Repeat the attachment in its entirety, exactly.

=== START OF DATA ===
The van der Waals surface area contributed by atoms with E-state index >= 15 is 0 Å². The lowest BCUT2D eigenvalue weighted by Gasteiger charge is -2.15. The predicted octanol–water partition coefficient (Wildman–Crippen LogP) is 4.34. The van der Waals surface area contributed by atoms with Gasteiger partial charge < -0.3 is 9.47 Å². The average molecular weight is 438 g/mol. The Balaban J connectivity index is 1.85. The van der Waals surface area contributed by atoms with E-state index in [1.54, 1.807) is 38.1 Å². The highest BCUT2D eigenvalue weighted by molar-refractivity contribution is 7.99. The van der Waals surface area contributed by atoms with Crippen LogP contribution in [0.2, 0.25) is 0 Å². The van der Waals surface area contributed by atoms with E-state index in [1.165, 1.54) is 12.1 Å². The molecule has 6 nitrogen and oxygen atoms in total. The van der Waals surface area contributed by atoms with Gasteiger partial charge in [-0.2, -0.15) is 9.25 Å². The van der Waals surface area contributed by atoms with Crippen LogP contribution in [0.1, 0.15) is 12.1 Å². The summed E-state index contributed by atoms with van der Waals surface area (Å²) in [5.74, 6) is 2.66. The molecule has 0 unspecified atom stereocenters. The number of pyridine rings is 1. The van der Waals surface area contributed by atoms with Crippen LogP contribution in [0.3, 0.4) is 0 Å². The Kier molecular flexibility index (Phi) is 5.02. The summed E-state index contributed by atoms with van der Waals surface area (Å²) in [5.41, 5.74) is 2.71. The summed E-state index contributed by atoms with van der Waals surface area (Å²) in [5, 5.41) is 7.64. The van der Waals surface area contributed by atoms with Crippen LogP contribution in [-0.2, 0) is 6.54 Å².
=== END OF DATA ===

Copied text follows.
The van der Waals surface area contributed by atoms with E-state index >= 15 is 0 Å². The lowest BCUT2D eigenvalue weighted by Gasteiger charge is -2.15. The predicted octanol–water partition coefficient (Wildman–Crippen LogP) is 4.34. The van der Waals surface area contributed by atoms with Gasteiger partial charge < -0.3 is 9.47 Å². The average molecular weight is 438 g/mol. The Balaban J connectivity index is 1.85. The van der Waals surface area contributed by atoms with E-state index in [1.54, 1.807) is 38.1 Å². The highest BCUT2D eigenvalue weighted by molar-refractivity contribution is 7.99. The van der Waals surface area contributed by atoms with Crippen LogP contribution in [0.2, 0.25) is 0 Å². The van der Waals surface area contributed by atoms with E-state index in [1.165, 1.54) is 12.1 Å². The molecule has 6 nitrogen and oxygen atoms in total. The van der Waals surface area contributed by atoms with Gasteiger partial charge in [-0.2, -0.15) is 9.25 Å². The van der Waals surface area contributed by atoms with Crippen LogP contribution in [0.1, 0.15) is 12.1 Å². The summed E-state index contributed by atoms with van der Waals surface area (Å²) in [5.74, 6) is 2.66. The molecule has 0 unspecified atom stereocenters. The number of pyridine rings is 1. The van der Waals surface area contributed by atoms with Crippen LogP contribution in [0.3, 0.4) is 0 Å². The Kier molecular flexibility index (Phi) is 5.02. The summed E-state index contributed by atoms with van der Waals surface area (Å²) in [5.41, 5.74) is 2.71. The summed E-state index contributed by atoms with van der Waals surface area (Å²) in [5, 5.41) is 7.64. The van der Waals surface area contributed by atoms with Crippen LogP contribution in [-0.2, 0) is 6.54 Å².